As the Senate committee inquiry into digital delivery of government services reported this month, “Digital transformation is a policy area beset by soaring rhetoric and vague aspirations by government, largely unconnected to the actual policy activities actually undertaken.”
“There is a neoliberal ideal in government that we can make everything more efficient with technology,” says Mann. “But these big data omnishambles show the opposite is true.” She attributes the poor design and implementation of these technology projects to a failure to consult or collaborate with civil society. “These blunders are becoming entirely predictable. We have been saying this would happen but they do not listen.”
There are inherent tensions in designing a system that is secure and private but also designed to share information with multiple parties. Centralising data collection provides economies of scale, but without necessarily benefiting individual patients. A single, consolidated health dataset is extremely valuable for researchers, but also for insurers and cyber thieves. A distributed system, where each person retains control over their own information, would be more secure but it would also make easy sharing of data challenging.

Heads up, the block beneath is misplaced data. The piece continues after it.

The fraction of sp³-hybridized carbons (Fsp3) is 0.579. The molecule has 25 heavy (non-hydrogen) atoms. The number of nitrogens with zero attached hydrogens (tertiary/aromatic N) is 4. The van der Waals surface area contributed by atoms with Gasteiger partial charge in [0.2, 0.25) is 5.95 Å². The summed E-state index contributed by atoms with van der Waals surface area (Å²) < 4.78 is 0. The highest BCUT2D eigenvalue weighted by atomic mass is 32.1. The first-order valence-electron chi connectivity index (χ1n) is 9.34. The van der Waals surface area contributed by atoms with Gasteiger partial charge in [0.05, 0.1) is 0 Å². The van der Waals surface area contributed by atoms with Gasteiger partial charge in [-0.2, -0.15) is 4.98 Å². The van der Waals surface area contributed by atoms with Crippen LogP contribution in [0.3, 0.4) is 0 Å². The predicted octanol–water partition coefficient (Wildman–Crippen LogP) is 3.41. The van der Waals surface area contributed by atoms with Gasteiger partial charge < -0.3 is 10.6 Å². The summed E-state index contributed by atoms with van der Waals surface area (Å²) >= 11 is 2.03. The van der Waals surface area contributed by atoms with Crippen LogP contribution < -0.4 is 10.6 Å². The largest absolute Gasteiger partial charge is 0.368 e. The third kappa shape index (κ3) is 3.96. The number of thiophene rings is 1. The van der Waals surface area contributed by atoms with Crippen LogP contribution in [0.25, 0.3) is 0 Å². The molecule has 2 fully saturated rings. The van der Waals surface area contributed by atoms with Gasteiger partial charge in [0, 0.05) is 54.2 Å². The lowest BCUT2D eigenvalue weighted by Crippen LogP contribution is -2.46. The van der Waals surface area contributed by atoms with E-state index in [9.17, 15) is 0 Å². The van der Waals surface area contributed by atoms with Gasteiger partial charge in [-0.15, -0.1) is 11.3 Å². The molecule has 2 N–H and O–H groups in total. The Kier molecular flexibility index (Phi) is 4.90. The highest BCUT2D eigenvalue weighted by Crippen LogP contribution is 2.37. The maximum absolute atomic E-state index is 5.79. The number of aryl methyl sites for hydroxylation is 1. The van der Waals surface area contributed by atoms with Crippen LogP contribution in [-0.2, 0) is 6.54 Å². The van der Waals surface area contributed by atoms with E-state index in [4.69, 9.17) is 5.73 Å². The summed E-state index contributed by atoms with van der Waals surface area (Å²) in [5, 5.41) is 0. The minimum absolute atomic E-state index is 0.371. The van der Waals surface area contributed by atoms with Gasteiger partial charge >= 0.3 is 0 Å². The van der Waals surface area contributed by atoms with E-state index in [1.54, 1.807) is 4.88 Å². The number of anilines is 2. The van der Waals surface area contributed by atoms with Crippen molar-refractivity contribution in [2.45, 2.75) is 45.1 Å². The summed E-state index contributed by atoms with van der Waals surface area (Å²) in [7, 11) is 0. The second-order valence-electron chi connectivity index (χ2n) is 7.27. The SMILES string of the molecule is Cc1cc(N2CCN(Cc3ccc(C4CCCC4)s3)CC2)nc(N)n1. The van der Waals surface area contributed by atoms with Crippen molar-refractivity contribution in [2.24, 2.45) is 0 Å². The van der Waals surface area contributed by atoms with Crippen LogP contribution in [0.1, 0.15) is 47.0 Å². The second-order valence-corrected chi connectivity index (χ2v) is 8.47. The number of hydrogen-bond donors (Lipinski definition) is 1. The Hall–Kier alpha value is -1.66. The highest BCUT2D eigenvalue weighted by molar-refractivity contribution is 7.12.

When these large projects fail, the public tends to lose the genuine benefits they can provide. “Medical communication is actually a really important patient safety issue,” says Yarwood. Doctors and patients want to move beyond archaic systems, yet imposing myriad risks in exchange for relatively few benefits doesn’t feel like a fair trade. “There is lots of stuff on there that is not clinically useful,” says Yarwood, “And I can’t honestly say the benefits outweigh the risks.”
Tim Singleton Norton, chair of Digital Rights Watch, believes there must be a social licence for the program – a broader need for a culture of data sovereignty where medical information is understood as something that belongs to you but can be voluntarily contributed to public causes, rather than something that is harvested without informed consent. “We must ensure that platforms and corporates are operating under a rights-based framework, and that governments are equipped and willing to protect those rights,” he said. “People need to trust government that they are going to treat their information with respect, and not be lobbied to hand it over to private companies or convinced to give it away to law enforcement without proper safeguards.”
The government is reluctant to acknowledge everything is not going as smoothly as expected. But ignoring these problems will not make them go away. The independent reviewer of Britain’s care.data program, Dame Fiona Caldicott, observed, “Building public trust for the use of health and care data means giving people confidence that their private information is kept secure and used in their interests.” After her report was published, the program was scrapped. The Australian program may yet face a similar fate.
This article was first published in the print edition of The Saturday Paper on Jul 28, 2018 as "Health share debate".